My poor backyard birds will have no clue why caterpillars are suddenly harder to come by. I’ve written and talked a lot over the years about how most of the insects that Whip-poor-wills, nighthawks, and songbirds depend on are declining. Meanwhile, gypsy moths are doing just peachy despite all the spraying. They pose a serious economic problem for which spraying has simply not helped—they’re cyclic and keep coming back even as the many, many harmless and helpful lepidopteron species, already in trouble, continue to dwindle.

Spraying Bt from airplanes may at least be better than spraying DDT from trucks, another vivid childhood memory. We were told that was harmless, too, yet my big brother, who chased the truck with the other little boys night after night, developed weird fatty subcutaneous lumps all over his body as a young man. Was it DDT or the Agent Orange he was exposed to in Vietnam that caused this and ultimately led to the cancer that killed him? We’ll never know.

That DDT spraying didn’t end mosquitos in my town or anywhere else, and this spraying won’t end gypsy moths in Duluth or anywhere else. We keep making the same mistakes, and the companies that manufacture and administer pesticides and write proposals to ag departments and release PR news statements, and the news media that repeat those PR claims verbatim without investigating, keep making the same profits. This time people may not pay—well, except for those of us who plant milkweed and love to watch our caterpillars grow—but the chickadees, Red-eyed Vireos, cardinals, robins, and Song Sparrows in my neighborhood will start struggling to find enough caterpillars to bring their young to independence. We people may gripe about being awakened by an airplane at 5:30, but most of us won’t even notice the lasting effects our birds will be dealing with.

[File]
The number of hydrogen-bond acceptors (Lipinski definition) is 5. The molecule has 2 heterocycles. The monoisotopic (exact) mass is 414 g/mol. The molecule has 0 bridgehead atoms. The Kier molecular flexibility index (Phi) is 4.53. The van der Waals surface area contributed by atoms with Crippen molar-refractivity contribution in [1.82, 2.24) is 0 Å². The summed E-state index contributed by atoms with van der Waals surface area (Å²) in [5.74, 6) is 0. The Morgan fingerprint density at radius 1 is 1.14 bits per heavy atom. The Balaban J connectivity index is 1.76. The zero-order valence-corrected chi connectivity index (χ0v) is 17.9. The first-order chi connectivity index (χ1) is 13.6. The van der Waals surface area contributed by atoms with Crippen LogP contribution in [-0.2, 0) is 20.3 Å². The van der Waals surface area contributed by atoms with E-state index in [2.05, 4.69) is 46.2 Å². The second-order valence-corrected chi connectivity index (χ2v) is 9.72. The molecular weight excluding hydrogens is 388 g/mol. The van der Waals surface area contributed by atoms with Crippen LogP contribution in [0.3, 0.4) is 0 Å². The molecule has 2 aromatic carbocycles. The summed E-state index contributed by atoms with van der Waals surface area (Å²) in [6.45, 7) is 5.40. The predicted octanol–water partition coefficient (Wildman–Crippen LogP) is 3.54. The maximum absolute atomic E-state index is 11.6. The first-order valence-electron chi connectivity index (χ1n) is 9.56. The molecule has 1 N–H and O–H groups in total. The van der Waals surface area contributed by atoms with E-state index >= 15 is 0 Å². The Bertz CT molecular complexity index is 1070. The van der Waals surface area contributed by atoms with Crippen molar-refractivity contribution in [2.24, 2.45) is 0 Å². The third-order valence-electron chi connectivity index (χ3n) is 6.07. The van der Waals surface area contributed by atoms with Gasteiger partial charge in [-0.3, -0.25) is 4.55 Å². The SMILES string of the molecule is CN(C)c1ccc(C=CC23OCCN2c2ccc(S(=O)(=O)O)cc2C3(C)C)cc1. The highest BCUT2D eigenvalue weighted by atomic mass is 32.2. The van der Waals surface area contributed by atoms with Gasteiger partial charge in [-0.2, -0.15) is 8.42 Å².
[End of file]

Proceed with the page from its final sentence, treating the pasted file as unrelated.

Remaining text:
I’m the age right now that my brother was when he died. Like the problems the older generation left us boomers with, we’ll be leaving our young people plenty of problems to deal with. Overblown assurances that “it’s organic!” and “it won’t hurt you—promise!” will keep Bt spraying for a long time to come, and the gypsy moths still won’t go away. A handful of people will keep profiting, a smaller handful will keep protesting about how it hurts beneficial insects and the birds that eat them and isn’t solving the gypsy moth problem at all, and most people will keep ignoring the situation. I guess I’m glad that I won’t be around to see what finally wakes people up this time.

2 comments :

  1. Thanks so much for this, Laura. I have had people call me an alarmist and fear monger when I raise objections to Bt. I still am looking forward to my Toady photo and meeting Pip someday.

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  2. Laura, I appreciate the timeliness of this article. I live in the North metro, and each summer around this time of year helicopters buzz about distributing insecticides for mosquito control. The MMCD indicates they use Bti and Methoprene. I have a hard time believing that these treatments don't impact the invertebrate food web in some way, shape, or form. Wish we could leave nature to its' own devices.